The Grill Room still turns up the heat.
Under chef Miguel Berrios, the 16-year-old upbeat New American restaurant keeps dinner lively and lunch on target. The hard-surface dining room does get noisy, and you'll immediately know everyone is having a very good time, especially during Saturday night's live jazz.
The office-park corridor where The Grill Room is situated does become easier on the eyes after dark. Inside the modern, streamlined look and the friendly, no-nonsense approach are appealing come-ons.
What really will attract you, however, is Berrios' sure hand with dishes both traditional and not-so. Berrio succeeded late chef Hal Goldman four years ago. And his idea of fusion works. Get ready for both the aioli and the hoisin.
First-rate starters include the sharp duck tostada, backed by mango salsa, black beans and chipotle-flavored aioli; and the hoisin-glazed, hibachi-seared baby back ribs. The chilled shellfish plateau, briny and pristine, is a minimalist's pleasure, with bluepoints, littlenecks, crabmeat and shrimp. Veer Asian with the lobster-and-crab spring roll, finished with a drizzle of wasabi and ponzu sauces. Continue with the chicken lettuce wrap, a riff on chicken Soong with a soy-hoisin glaze and cilantro aioli. Even better: a special with spicy swordfish given the lettuce-wrap treatment. Tomato aioli is the foil for the house's meaty crabcake, which is accompanied by potato-and-corn salad. The Black Angus strip steak is fibrous, juicy, excellent; the filet mignon, very tender. The red-wine braised short ribs also are recommended. And Berrio sends out a moist, toasty, satisfying paella alla Valenciana, with shellfish, chicken and chorizo sausage. Conclude with a professional crème brûlée or cheesecake.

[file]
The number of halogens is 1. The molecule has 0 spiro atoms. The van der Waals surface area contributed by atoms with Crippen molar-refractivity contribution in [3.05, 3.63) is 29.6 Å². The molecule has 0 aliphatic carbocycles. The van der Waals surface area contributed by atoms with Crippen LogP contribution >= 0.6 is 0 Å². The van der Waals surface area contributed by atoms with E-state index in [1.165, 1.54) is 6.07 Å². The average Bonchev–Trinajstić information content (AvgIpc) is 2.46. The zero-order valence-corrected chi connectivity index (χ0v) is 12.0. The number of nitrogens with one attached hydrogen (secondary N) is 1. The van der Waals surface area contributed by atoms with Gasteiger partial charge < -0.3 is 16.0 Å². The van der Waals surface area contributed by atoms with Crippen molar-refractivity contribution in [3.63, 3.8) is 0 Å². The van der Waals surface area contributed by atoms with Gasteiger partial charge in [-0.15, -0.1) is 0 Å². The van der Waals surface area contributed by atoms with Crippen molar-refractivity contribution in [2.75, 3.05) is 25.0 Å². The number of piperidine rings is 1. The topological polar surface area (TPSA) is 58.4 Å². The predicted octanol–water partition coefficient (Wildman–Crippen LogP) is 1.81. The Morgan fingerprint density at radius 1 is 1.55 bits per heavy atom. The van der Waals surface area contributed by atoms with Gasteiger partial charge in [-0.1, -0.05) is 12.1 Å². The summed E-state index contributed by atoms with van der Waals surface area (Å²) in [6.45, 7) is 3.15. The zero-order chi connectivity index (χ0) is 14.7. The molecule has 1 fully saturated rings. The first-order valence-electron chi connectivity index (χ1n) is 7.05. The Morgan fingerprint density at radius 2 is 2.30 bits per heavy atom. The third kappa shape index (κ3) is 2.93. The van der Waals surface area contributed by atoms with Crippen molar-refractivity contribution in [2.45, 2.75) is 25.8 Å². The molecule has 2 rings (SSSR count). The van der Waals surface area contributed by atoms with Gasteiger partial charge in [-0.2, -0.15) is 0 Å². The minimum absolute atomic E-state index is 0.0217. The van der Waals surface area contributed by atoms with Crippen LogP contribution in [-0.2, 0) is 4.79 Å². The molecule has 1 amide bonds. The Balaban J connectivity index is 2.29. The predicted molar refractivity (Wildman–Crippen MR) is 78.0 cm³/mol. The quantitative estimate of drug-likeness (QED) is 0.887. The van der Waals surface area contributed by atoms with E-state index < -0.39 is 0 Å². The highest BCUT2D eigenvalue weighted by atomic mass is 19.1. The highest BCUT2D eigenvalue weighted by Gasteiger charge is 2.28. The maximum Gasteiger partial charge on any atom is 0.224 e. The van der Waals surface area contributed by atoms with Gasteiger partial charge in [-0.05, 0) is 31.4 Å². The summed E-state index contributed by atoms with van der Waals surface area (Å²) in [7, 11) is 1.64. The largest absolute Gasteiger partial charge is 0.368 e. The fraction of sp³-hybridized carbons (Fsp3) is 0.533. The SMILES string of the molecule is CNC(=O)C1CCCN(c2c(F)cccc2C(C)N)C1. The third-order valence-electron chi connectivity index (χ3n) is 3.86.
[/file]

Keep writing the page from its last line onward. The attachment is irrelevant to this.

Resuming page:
Dry grilled pork tenderloin; chewy marinated skirt steak; standard sesame-crusted tuna, boosted a bit by black rice; routine "Old World" meatloaf and chicken quesadilla; tired shrimp "two ways;" dull pastas; limp apple crisp.
THE BOTTOM LINE